I highly recommend Steve Myers’ article http://www.poynter.org/latest-news/mediawire/184802/are-jonah-lehrers-scientific-errors-worse-than-fabricating-quotes/
Why is it that when a scientist makes up scientific information, he or she is fired, but when a journalist or writer makes up scientific information, he or she is promoted and ends up making lots of money with a best-seller? And why is mis-quoting Bob Dylan so vastly worse than widely mis-representing and twisting facts, even making up facts, about science and putting some of them in a book?
That Jonah Lehrer put multiple mistakes and perhaps inventions into a book called “Imagine” is highly amusing. And remember his naive article in the New Yorker that was billed as “Is There Something Wrong With The Scientific Method?” Well, “Is there something wrong with my science journalism?” might have been the real question.
Malcolm Gladwell described Lehrer (on the “Imagine” jacket cover) as “knowing more science than a lot of scientists.” I am afraid this now in turn raises serious questions about Mr. Gladwell’s own knowledge and judgment. The New Yorker also has big questions to answer; I don’t think you should be too quick to get your science journalism there.
Meanwhile, what was Fareed Zakaria thinking? The famous writer believing that he could steal paragraphs from another living and famous writer and not be noticed?
Of course he believed it, he’d gotten away with it before in broad daylight, and most of us hadn’t heard about it. Suspension? No, promotion! Note Added 8/15: The last bit here has been called into question by a commenter, referring me to this link that claims that the accusations made against Zakaria in the above link were unfair. It doesn’t change the fact that Zakaria did pilfer from Jill Lapore, as he has admitted to doing, and that I’ve lost my trust in his work. And I remain dubious that it’s the first time he’s ever done this in his long career.
“You can fool all of the people some of the time, and you can fool some of the people all of the time, but you cannot fool all of the people all of the time.”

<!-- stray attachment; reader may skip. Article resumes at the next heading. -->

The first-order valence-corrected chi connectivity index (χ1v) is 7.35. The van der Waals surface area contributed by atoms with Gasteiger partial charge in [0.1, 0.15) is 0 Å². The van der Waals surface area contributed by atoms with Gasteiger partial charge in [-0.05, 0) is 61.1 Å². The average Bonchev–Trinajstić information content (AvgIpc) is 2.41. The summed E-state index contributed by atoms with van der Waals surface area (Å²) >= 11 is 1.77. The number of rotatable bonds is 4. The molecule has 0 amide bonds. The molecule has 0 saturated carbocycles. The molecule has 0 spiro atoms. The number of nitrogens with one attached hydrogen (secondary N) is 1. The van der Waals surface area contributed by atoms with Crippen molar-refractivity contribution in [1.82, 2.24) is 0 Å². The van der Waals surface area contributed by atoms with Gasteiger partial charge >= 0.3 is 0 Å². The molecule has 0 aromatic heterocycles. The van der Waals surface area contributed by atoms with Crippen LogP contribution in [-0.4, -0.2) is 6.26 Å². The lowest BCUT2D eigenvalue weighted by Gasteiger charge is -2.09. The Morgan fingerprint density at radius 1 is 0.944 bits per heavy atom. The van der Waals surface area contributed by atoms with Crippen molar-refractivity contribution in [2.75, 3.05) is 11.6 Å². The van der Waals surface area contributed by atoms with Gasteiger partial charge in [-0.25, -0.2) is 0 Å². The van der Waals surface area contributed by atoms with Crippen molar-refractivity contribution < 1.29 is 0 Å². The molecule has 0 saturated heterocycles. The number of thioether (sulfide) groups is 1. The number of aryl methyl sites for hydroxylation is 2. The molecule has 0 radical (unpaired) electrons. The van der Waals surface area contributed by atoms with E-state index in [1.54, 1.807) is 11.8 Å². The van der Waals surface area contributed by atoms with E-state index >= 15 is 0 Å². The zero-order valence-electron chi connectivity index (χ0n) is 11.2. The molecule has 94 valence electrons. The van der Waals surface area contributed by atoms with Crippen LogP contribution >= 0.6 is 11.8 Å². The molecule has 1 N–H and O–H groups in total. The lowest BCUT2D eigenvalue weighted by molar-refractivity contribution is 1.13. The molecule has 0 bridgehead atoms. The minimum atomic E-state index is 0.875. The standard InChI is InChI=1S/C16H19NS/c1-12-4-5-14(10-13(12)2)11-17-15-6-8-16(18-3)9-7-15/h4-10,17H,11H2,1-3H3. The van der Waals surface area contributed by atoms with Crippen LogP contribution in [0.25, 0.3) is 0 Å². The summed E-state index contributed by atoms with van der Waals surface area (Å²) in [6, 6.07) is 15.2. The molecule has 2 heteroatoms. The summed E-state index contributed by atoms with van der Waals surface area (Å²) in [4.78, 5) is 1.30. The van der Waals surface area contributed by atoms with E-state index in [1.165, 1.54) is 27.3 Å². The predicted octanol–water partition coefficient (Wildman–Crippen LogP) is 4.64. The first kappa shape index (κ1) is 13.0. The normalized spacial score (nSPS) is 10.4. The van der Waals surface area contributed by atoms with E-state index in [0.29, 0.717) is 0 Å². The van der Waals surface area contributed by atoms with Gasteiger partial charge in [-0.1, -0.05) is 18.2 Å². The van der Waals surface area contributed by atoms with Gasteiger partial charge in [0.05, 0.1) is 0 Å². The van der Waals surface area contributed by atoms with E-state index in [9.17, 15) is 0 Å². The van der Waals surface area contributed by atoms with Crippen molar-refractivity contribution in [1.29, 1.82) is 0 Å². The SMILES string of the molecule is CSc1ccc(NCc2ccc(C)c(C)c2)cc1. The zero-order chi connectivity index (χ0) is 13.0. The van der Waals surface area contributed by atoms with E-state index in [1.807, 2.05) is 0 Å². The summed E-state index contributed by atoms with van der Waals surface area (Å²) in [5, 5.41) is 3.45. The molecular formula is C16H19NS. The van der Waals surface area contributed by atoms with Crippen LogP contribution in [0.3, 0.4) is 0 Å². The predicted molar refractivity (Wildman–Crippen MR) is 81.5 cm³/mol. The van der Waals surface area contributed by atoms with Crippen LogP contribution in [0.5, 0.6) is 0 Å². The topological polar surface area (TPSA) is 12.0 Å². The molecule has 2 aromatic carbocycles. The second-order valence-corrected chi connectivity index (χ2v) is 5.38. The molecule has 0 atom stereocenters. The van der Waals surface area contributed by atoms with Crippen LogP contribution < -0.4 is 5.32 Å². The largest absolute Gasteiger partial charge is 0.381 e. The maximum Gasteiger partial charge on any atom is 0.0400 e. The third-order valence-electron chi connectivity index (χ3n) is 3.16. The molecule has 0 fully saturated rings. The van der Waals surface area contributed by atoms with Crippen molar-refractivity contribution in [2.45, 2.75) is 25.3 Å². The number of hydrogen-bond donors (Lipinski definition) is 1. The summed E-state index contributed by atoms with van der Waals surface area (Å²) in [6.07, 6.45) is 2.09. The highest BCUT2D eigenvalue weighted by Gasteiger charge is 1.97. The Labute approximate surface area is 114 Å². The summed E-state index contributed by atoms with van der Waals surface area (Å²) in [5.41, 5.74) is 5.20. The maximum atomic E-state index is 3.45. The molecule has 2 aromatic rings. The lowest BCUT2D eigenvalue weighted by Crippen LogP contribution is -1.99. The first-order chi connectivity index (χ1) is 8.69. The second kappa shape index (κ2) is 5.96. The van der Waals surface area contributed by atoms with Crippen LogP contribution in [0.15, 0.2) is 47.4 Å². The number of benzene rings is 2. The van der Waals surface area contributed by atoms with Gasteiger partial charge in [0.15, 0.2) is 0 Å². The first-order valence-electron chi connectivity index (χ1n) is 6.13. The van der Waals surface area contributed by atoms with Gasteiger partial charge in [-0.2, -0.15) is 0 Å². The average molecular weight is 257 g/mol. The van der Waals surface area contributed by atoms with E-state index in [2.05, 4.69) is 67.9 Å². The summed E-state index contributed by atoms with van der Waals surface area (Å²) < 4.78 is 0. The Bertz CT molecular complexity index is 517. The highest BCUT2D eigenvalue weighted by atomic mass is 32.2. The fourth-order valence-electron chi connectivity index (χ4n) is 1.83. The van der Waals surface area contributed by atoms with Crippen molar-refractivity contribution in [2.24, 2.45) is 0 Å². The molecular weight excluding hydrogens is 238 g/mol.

Regrettably, I myself had a post on this site that linked to one of Zakaria’s articles; I no longer have any reason to trust the man’s judgment and integrity, and so I have updated the post to mark it as suspect. And I would suggest you ignore everything he writes in future. Same with Lehrer, of course.
It seems highly unlikely that these deceptions were aberrations; apparently these people managed to make their way to the top partially by subterfuge. And people currently at the top are allowing young charlatans to rise to the top, or at least are unable to prevent their rise. That is extremely distressing.
In physics, fortunately, getting to the top by ruse and swagger and charm and exaggeration remains extremely difficult to do (though examples do occur; one of my friends caught this guy because his plots looked weird) — because your colleagues, knowing you are human and that you can make mistakes, don’t assume that you’re right when you make a claim about something. At some point along the way, before they rely on your work, they check it. (That’s why it is so important that TWO experiments at the Large Hadron Collider have such strong and largely independent evidence for the existence of a Higgs-like particle.) Such standards may need to be applied a bit more widely in the world; we should be a lot less gullible, and require a much higher standard of proof from news organizations, psychology and medical studies, and books mistakenly filed in the non-fiction section, than we do.